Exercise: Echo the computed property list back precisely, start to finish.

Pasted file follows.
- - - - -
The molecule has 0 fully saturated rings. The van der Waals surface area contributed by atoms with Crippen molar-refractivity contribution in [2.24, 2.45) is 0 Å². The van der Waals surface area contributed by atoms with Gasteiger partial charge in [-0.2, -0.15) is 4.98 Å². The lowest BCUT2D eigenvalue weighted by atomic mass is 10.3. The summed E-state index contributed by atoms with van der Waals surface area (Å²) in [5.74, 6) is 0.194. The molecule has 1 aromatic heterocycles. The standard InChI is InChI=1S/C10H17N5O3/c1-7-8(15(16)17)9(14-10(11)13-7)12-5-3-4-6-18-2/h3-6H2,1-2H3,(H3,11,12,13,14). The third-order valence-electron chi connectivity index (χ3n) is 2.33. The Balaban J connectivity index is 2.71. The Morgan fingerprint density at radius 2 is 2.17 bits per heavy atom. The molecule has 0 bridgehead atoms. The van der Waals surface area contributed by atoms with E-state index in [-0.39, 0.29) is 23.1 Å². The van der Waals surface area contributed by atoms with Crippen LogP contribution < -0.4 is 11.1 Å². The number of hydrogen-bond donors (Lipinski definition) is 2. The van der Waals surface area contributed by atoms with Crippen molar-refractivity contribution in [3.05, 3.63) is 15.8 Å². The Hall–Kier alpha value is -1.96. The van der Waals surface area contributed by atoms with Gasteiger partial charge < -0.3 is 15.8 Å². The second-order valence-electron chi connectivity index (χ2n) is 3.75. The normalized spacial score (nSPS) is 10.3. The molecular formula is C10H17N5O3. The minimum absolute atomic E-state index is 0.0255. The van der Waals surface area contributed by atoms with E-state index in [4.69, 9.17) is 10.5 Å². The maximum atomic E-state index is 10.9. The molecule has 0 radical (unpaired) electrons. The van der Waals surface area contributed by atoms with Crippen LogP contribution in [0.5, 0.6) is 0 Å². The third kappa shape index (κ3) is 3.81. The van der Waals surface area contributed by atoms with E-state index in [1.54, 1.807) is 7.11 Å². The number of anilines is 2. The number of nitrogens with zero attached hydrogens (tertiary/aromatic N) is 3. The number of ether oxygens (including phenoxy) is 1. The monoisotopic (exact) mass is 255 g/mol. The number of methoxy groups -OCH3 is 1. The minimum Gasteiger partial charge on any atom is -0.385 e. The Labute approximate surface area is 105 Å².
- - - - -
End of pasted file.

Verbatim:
The molecule has 0 fully saturated rings. The van der Waals surface area contributed by atoms with Crippen molar-refractivity contribution in [2.24, 2.45) is 0 Å². The van der Waals surface area contributed by atoms with Gasteiger partial charge in [-0.2, -0.15) is 4.98 Å². The lowest BCUT2D eigenvalue weighted by atomic mass is 10.3. The summed E-state index contributed by atoms with van der Waals surface area (Å²) in [5.74, 6) is 0.194. The molecule has 1 aromatic heterocycles. The standard InChI is InChI=1S/C10H17N5O3/c1-7-8(15(16)17)9(14-10(11)13-7)12-5-3-4-6-18-2/h3-6H2,1-2H3,(H3,11,12,13,14). The third-order valence-electron chi connectivity index (χ3n) is 2.33. The Balaban J connectivity index is 2.71. The Morgan fingerprint density at radius 2 is 2.17 bits per heavy atom. The molecule has 0 bridgehead atoms. The van der Waals surface area contributed by atoms with E-state index in [-0.39, 0.29) is 23.1 Å². The van der Waals surface area contributed by atoms with Crippen LogP contribution < -0.4 is 11.1 Å². The number of hydrogen-bond donors (Lipinski definition) is 2. The van der Waals surface area contributed by atoms with Crippen molar-refractivity contribution in [3.05, 3.63) is 15.8 Å². The Hall–Kier alpha value is -1.96. The van der Waals surface area contributed by atoms with Gasteiger partial charge < -0.3 is 15.8 Å². The second-order valence-electron chi connectivity index (χ2n) is 3.75. The normalized spacial score (nSPS) is 10.3. The molecular formula is C10H17N5O3. The minimum absolute atomic E-state index is 0.0255. The van der Waals surface area contributed by atoms with E-state index in [4.69, 9.17) is 10.5 Å². The maximum atomic E-state index is 10.9. The molecule has 0 radical (unpaired) electrons. The van der Waals surface area contributed by atoms with Crippen LogP contribution in [0.5, 0.6) is 0 Å². The third kappa shape index (κ3) is 3.81. The van der Waals surface area contributed by atoms with E-state index in [1.54, 1.807) is 7.11 Å². The number of anilines is 2. The number of nitrogens with zero attached hydrogens (tertiary/aromatic N) is 3. The number of ether oxygens (including phenoxy) is 1. The monoisotopic (exact) mass is 255 g/mol. The number of methoxy groups -OCH3 is 1. The minimum Gasteiger partial charge on any atom is -0.385 e. The Labute approximate surface area is 105 Å².